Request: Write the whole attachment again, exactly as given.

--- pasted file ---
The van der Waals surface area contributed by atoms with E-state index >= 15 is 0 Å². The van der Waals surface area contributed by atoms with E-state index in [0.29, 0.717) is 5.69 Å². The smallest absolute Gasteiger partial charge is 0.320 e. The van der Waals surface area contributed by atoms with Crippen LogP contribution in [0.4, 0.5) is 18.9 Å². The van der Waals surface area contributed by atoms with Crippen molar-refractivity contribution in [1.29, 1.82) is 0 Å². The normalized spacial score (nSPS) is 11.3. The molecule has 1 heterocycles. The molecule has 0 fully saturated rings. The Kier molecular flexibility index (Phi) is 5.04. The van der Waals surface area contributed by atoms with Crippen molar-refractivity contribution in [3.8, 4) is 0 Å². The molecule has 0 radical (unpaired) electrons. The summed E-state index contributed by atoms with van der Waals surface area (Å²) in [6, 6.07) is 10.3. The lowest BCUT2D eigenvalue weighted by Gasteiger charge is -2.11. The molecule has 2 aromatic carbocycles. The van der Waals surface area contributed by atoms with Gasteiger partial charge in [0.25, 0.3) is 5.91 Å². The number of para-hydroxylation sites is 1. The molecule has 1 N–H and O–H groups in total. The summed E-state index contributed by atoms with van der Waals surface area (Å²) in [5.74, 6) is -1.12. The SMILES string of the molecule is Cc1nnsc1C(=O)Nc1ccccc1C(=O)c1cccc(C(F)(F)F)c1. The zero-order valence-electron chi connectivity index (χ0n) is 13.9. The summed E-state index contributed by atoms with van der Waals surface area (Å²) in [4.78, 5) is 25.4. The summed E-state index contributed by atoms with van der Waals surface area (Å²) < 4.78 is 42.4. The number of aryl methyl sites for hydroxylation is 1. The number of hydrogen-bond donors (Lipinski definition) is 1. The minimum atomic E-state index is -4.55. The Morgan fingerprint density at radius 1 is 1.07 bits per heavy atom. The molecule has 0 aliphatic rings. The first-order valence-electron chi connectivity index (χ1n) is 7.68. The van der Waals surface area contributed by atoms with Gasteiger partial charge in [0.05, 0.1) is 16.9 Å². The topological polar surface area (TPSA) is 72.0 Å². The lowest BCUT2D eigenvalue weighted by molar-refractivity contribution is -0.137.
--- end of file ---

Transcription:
The van der Waals surface area contributed by atoms with E-state index >= 15 is 0 Å². The van der Waals surface area contributed by atoms with E-state index in [0.29, 0.717) is 5.69 Å². The smallest absolute Gasteiger partial charge is 0.320 e. The van der Waals surface area contributed by atoms with Crippen LogP contribution in [0.4, 0.5) is 18.9 Å². The van der Waals surface area contributed by atoms with Crippen molar-refractivity contribution in [1.29, 1.82) is 0 Å². The normalized spacial score (nSPS) is 11.3. The molecule has 1 heterocycles. The molecule has 0 fully saturated rings. The Kier molecular flexibility index (Phi) is 5.04. The van der Waals surface area contributed by atoms with Crippen molar-refractivity contribution in [3.8, 4) is 0 Å². The molecule has 0 radical (unpaired) electrons. The summed E-state index contributed by atoms with van der Waals surface area (Å²) in [6, 6.07) is 10.3. The lowest BCUT2D eigenvalue weighted by Gasteiger charge is -2.11. The molecule has 2 aromatic carbocycles. The van der Waals surface area contributed by atoms with Gasteiger partial charge in [0.25, 0.3) is 5.91 Å². The number of para-hydroxylation sites is 1. The molecule has 1 N–H and O–H groups in total. The summed E-state index contributed by atoms with van der Waals surface area (Å²) in [5.74, 6) is -1.12. The SMILES string of the molecule is Cc1nnsc1C(=O)Nc1ccccc1C(=O)c1cccc(C(F)(F)F)c1. The zero-order valence-electron chi connectivity index (χ0n) is 13.9. The summed E-state index contributed by atoms with van der Waals surface area (Å²) in [4.78, 5) is 25.4. The summed E-state index contributed by atoms with van der Waals surface area (Å²) < 4.78 is 42.4. The number of aryl methyl sites for hydroxylation is 1. The number of hydrogen-bond donors (Lipinski definition) is 1. The minimum atomic E-state index is -4.55. The Morgan fingerprint density at radius 1 is 1.07 bits per heavy atom. The molecule has 0 aliphatic rings. The first-order valence-electron chi connectivity index (χ1n) is 7.68. The van der Waals surface area contributed by atoms with Gasteiger partial charge in [0.05, 0.1) is 16.9 Å². The topological polar surface area (TPSA) is 72.0 Å². The lowest BCUT2D eigenvalue weighted by molar-refractivity contribution is -0.137.